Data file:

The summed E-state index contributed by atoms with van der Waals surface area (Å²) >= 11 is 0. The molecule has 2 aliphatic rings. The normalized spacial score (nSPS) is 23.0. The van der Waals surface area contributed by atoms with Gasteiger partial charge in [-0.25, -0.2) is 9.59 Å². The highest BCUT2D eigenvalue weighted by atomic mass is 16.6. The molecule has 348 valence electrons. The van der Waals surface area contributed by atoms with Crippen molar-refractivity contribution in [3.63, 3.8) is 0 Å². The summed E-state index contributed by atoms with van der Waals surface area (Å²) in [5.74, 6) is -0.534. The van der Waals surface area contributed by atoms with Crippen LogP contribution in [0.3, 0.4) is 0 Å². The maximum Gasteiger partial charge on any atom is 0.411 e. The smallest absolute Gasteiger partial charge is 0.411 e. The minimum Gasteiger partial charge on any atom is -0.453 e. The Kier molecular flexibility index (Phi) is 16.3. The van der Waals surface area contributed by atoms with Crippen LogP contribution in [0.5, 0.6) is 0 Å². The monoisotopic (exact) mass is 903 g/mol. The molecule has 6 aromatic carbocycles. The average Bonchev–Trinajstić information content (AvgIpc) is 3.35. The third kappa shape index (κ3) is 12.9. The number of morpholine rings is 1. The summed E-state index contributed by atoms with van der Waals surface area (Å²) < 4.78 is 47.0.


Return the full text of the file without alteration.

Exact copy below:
The summed E-state index contributed by atoms with van der Waals surface area (Å²) >= 11 is 0. The molecule has 2 aliphatic rings. The normalized spacial score (nSPS) is 23.0. The van der Waals surface area contributed by atoms with Gasteiger partial charge in [-0.25, -0.2) is 9.59 Å². The highest BCUT2D eigenvalue weighted by atomic mass is 16.6. The molecule has 348 valence electrons. The van der Waals surface area contributed by atoms with Crippen molar-refractivity contribution in [3.63, 3.8) is 0 Å². The summed E-state index contributed by atoms with van der Waals surface area (Å²) in [5.74, 6) is -0.534. The van der Waals surface area contributed by atoms with Crippen LogP contribution in [0.3, 0.4) is 0 Å². The maximum Gasteiger partial charge on any atom is 0.411 e. The smallest absolute Gasteiger partial charge is 0.411 e. The minimum Gasteiger partial charge on any atom is -0.453 e. The Kier molecular flexibility index (Phi) is 16.3. The van der Waals surface area contributed by atoms with Crippen LogP contribution in [0.5, 0.6) is 0 Å². The monoisotopic (exact) mass is 903 g/mol. The molecule has 6 aromatic carbocycles. The average Bonchev–Trinajstić information content (AvgIpc) is 3.35. The third kappa shape index (κ3) is 12.9. The number of morpholine rings is 1. The summed E-state index contributed by atoms with van der Waals surface area (Å²) < 4.78 is 47.0.